Propert’s advertisement and Hulett’s advertisement happened to appear one after the other, Propert’s first in the October 4 edition and Hulett’s first in the next issue on October 11.  Appearing alongside a competitor may have worked to Hulett’s benefit since Propert made a case for the virtues of learning to play an instrument that applied to Hulett’s lessons as well as his own.  According to the advertising rates in the colophon, Propert paid four times as much to run his advertisement.  Not only did the printer collect those revenues, Hulett accrued benefits as well in his quest for students for this “most pleasing of the liberal Arts.”  Propert’s innovation in marketing may have worked to the advantage of all music instructors in New York.

October 3

What was advertised in a colonial American newspaper 250 years ago today?

South-Carolina and American General Gazette (October 3, 1770).

“He proposes teaching COTILLONS in the newest taste.”

The South Carolina Newspapers collection available via Accessible Archives is an invaluable resource for producing the Adverts 250 Project and the Slavery Adverts 250 Project.  The collection includes digitized images of three newspapers published in Charleston in 1770, the South-Carolina Gazette, the South-Carolina Gazette and Country Journal, and the South-Carolina and American General Gazette.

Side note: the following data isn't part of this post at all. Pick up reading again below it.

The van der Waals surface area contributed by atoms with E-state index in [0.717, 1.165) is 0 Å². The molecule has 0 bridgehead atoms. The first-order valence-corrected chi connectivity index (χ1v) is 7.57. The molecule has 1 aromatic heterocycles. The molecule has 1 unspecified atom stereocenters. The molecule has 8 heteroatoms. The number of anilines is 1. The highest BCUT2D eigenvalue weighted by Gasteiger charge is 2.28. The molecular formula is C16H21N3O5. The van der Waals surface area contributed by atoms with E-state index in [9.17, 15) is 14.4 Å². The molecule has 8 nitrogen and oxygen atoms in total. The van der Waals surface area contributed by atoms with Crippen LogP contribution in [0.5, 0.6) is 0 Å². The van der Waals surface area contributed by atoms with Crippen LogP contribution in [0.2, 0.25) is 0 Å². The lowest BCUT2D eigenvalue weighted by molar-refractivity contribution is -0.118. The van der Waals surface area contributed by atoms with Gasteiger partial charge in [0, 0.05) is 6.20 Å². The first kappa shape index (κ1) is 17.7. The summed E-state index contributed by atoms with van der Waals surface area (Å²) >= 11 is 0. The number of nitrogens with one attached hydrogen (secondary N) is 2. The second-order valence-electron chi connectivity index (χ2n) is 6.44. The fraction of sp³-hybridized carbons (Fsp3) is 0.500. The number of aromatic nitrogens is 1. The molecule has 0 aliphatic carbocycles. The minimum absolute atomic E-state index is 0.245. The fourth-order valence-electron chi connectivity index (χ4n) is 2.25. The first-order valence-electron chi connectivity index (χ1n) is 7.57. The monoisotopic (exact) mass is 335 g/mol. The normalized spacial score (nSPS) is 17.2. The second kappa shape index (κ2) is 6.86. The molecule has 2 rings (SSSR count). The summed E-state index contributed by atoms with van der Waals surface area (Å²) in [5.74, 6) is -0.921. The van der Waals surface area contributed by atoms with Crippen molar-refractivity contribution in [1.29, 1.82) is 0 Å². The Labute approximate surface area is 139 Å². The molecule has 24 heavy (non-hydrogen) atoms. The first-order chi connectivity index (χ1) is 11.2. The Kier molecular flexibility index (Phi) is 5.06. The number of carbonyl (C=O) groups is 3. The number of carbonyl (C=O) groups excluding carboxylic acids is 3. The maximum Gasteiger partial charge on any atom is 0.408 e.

Transcriptions of the newspapers accompany the images.  In many cases, those transcriptions make it easier to decipher the contents of advertisements and other items that appear illegible for a variety or reasons.  Perhaps the original printing did not produce a clear impression in 1770 or the document suffered damage over time or poor photography resulted in a remediation that does not accurately the original.  Sometimes more than one of these factors influence the quality of digital surrogates.

Transcriptions, whether undertaken by people or technology, must be consulted with care.  Consider an advertisement for “PIKE’s DANCING and FENCING SCHOOLS” that ran in the October 3, 1770, edition of the South-Carolina and American General Gazette.  The digital image is not easily legible, though an experienced research familiar with the language and contents of eighteenth-century newspaper advertisements can piece together the contents.  The transcription, on the other hand, leaves out words, such as “Ladies” in the phrase “Ladies and Gentlemen,” and does not accurately reproduce others, such as “he proposes trashing COTILLONSisa new first” for “he proposes teaching COTILLONS in the newest taste.”

Flawed Transcription of Pike’s Advertisement

While this is obviously an error in the transcription, the interface created by Accessible Archives does correct an error that the compositor made when setting the type for the issue that contained Pike’s advertisement.  That issue consisted of six pages, four pages created by printing two on each side of a broadsheet and folding it in half and two additional pages of advertising printed on either side of a smaller sheet.  That supplement has the wrong date at the top, “Sept. 24 – Oct. 2” instead of “Sept. 24 – Oct. 3” at the top of the pages for the rest of the issue.  The page numbers for the supplement, 183 and 184, run continuously with the pages printed on the larger sheet.  The date 1770 appears in the title (an abbreviated masthead): “THE SOUTH-CAROLINA AND AMERICAN GENERAL GAZETTE, for 1770.”  Dates in some of the advertisements also make it clear that the supplement was printed in 1770.